Mealtimes in Chiang Mai are often among the highlights of a trip. Like its art, language and cultural heritage, Chiang Mai food is distinct from its cousins to the south and east. A much more pronounced influence from Burma and China is evident in northern cuisine, resulting in milder curries and the heavier use of ginger and turmeric. Khao niao (sticky rice), instead of steamed rice, is the main staple at every meal and goes very well with a range of nam prik (chili dips) unique to northern cuisine.


    Khao soi

    Egg noodle curry

    Khao soi is a rich and savory yellow curry noodle soup, served with green onions, pickled cabbage and slices of lime. The egg noodles are of the flat variety, with a small handful of deep-fried noodles added on top and also crushed into the broth for a toothsome texture. Choose from chicken, pork, or beef khao soi. Usually, the portion is quite small, so you might end up ordering another bowl to fill up your stomach.


    Khan toke platter

    Khan toke is not a single dish but a signature Lanna dining experience. Served in a low teak tray that doubles as a table, the khan toke comprises a range of northern-style side dishes and a basket of sticky rice. Diners sit on the floor and dig in with one hand. The modern version of khan toke is accompanied by a series of cultural performances such as folk music, finger-nail dance and tribal dances.


    Sai oua

    Broiled herb sausage

    Sai oua is a fiery starter dish in the form of a northern-style sausage made from ground pork, dried chilies, garlic, shallots and a range of pungent herbs and spices. It looks very similar to northeastern-style sausage when seen on a charcoal broil but tastes drastically different – sai oua is more meaty and rich with herbal aromas as well as chilies.


    Nam prik ong / nam prik nume

    Red/green chili dip

    This green and red chili dip duo are the most well-known among all the northern-style chili dips. Made with roasted spur peppers, the green chili dip (nam prik nume), is fiery and will leave your tongue burning after only the first bite. The red chili dip (nam prik ong) tastes slightly milder, with a tomato-based paste mixed with ground pork, chopped cilantro, green onion and dried bird’s eye chilies. Both are usually eaten with crispy pork skin, steamed vegetables, or sticky rice.


    Gaeng hang lay

    Burmese-style sweet curry

    Gaeng hang lay is a yellow curry with a tamarind-based soup, pork chunks, shallots and shrimp paste. Its origins are in Burma, but the adapted northern Thai version uses less oil. With no coconut cream included, the texture is less thick than green curry and rich with spices. Some might find gaeng hang lay an acquired taste, but, for us, it's a real winner.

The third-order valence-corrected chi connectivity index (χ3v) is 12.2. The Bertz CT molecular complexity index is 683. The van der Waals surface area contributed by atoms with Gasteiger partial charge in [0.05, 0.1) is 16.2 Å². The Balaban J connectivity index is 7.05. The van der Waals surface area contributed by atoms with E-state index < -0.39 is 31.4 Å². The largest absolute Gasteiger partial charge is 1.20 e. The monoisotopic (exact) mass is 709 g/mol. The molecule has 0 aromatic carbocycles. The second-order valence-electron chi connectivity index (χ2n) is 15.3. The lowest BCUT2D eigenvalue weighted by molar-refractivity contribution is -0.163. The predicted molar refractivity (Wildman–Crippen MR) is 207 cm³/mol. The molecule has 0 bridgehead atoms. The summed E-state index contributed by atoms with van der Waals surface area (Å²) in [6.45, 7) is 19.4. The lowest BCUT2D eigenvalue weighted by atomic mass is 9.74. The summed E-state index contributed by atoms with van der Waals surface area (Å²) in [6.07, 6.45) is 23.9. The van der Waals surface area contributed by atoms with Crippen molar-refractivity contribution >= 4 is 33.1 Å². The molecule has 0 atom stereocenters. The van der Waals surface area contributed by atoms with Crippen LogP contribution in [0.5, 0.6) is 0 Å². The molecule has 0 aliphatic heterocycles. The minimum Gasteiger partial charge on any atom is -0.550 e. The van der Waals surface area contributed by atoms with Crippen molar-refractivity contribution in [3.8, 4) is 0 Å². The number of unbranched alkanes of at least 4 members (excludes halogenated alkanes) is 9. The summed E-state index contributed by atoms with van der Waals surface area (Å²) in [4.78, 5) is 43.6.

Kanom jeen nam hgeow

    Rice vermicelli with soybean curry

    Kanom jeen nam hgeow is Perhaps the most exotic looking among all the kanom jeen (spaghetti-like noodles). This popular northern dish consists of the kanom jeen in a pork-soybean curry (nam ngeow), served with fresh vegetables, kaeb moo (crispy pork skin), dried bird’s eye chilies and a range of local condiments. The soup tastes rather light and refreshing, unlike other rich, coconut cream versions found in other regional kanom jeen dishes.


    Miang kham

    Bite-sized wrapped snacks

    Miang kham is a traditional finger food and a fun, do-it-yourself starter dish. One serving consists of fresh betel leaves for wrapping, sweet syrup and a variety of fillings, usually sliced shallots, fresh red or green chilies, diced ginger, diced garlic, diced lime, dried small shrimp and roasted grated coconut. One bite can have all or some of the fillings – it’s totally up to you.


    Tam khanun

    Young jackfruit salad

    Tam khanun is refreshingly spicy, nutty and flavoursome. This healthy northern dish will wake you up from any slumber. The young, green jackfruit is boiled until tender, then shredded and stir-fried with a garlic-dried chilli-shrimp paste base and a handful of herbs. Take one bite and the rich, sweet, sour, salty and nutty tastes will explode in your mouth.


    Larb kua

    Pan-fried spicy meat salad

    Larb in northern Thai cuisine has more spices in it than the northeastern version. Beef, fish, pork or chicken meat is chopped up together with blood chunks and innards, then given a quick stir in heated cooking oil (oil roasting), along with dried chilies, larb curry, blood chunks and a handful of herbs and spices. The dish goes best with warm sticky rice.


    Gaeng hoh

    Mixed curry

    Gaeng hoh means "all mixed up" and that’s what this dry curry dish is all about. Traditionally fashioned from kitchen leftovers, gaeng hoh today is usually made from fresh ingredients. Fermented bamboo shoot, red curry paste, hang lay curry paste and kae curry paste combine to make the base ingredients. These then are mixed with a good variety of herbs and vegetables, pork belly meat, glass noodle, shrimp paste and chilies.

    Paul Smith | Compulsive Traveler

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